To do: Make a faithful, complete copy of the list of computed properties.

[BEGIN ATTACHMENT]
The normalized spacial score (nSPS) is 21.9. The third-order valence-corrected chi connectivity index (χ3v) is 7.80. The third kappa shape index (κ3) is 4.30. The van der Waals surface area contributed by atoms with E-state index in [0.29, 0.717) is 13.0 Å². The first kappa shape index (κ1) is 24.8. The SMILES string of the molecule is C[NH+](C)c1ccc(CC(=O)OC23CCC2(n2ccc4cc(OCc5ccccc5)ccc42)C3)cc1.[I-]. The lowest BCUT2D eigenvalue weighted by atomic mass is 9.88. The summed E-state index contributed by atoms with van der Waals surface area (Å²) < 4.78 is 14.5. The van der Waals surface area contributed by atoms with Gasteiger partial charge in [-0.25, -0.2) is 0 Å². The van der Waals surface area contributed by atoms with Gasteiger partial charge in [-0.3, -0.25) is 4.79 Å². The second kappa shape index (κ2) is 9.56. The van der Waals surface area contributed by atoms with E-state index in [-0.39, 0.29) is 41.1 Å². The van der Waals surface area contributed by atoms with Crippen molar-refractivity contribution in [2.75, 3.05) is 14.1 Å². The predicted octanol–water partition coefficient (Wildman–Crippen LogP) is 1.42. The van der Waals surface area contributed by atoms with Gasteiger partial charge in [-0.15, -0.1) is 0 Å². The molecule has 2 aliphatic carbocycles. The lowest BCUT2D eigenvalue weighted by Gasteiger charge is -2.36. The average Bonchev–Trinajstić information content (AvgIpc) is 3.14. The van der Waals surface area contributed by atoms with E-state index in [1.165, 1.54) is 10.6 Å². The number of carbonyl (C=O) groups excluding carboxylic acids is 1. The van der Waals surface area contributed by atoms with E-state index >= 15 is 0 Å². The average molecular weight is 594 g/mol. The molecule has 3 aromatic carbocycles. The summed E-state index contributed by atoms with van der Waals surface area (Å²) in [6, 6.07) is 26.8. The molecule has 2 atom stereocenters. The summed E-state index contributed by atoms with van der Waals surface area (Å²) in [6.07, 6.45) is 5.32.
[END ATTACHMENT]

The normalized spacial score (nSPS) is 21.9. The third-order valence-corrected chi connectivity index (χ3v) is 7.80. The third kappa shape index (κ3) is 4.30. The van der Waals surface area contributed by atoms with E-state index in [0.29, 0.717) is 13.0 Å². The first kappa shape index (κ1) is 24.8. The SMILES string of the molecule is C[NH+](C)c1ccc(CC(=O)OC23CCC2(n2ccc4cc(OCc5ccccc5)ccc42)C3)cc1.[I-]. The lowest BCUT2D eigenvalue weighted by atomic mass is 9.88. The summed E-state index contributed by atoms with van der Waals surface area (Å²) < 4.78 is 14.5. The van der Waals surface area contributed by atoms with Gasteiger partial charge in [-0.25, -0.2) is 0 Å². The van der Waals surface area contributed by atoms with Gasteiger partial charge in [-0.3, -0.25) is 4.79 Å². The second kappa shape index (κ2) is 9.56. The van der Waals surface area contributed by atoms with E-state index in [-0.39, 0.29) is 41.1 Å². The van der Waals surface area contributed by atoms with Crippen molar-refractivity contribution in [2.75, 3.05) is 14.1 Å². The predicted octanol–water partition coefficient (Wildman–Crippen LogP) is 1.42. The van der Waals surface area contributed by atoms with Gasteiger partial charge in [-0.15, -0.1) is 0 Å². The molecule has 2 aliphatic carbocycles. The lowest BCUT2D eigenvalue weighted by Gasteiger charge is -2.36. The average Bonchev–Trinajstić information content (AvgIpc) is 3.14. The van der Waals surface area contributed by atoms with E-state index in [1.165, 1.54) is 10.6 Å². The number of carbonyl (C=O) groups excluding carboxylic acids is 1. The van der Waals surface area contributed by atoms with E-state index >= 15 is 0 Å². The average molecular weight is 594 g/mol. The molecule has 3 aromatic carbocycles. The summed E-state index contributed by atoms with van der Waals surface area (Å²) in [6, 6.07) is 26.8. The molecule has 2 atom stereocenters. The summed E-state index contributed by atoms with van der Waals surface area (Å²) in [6.07, 6.45) is 5.32.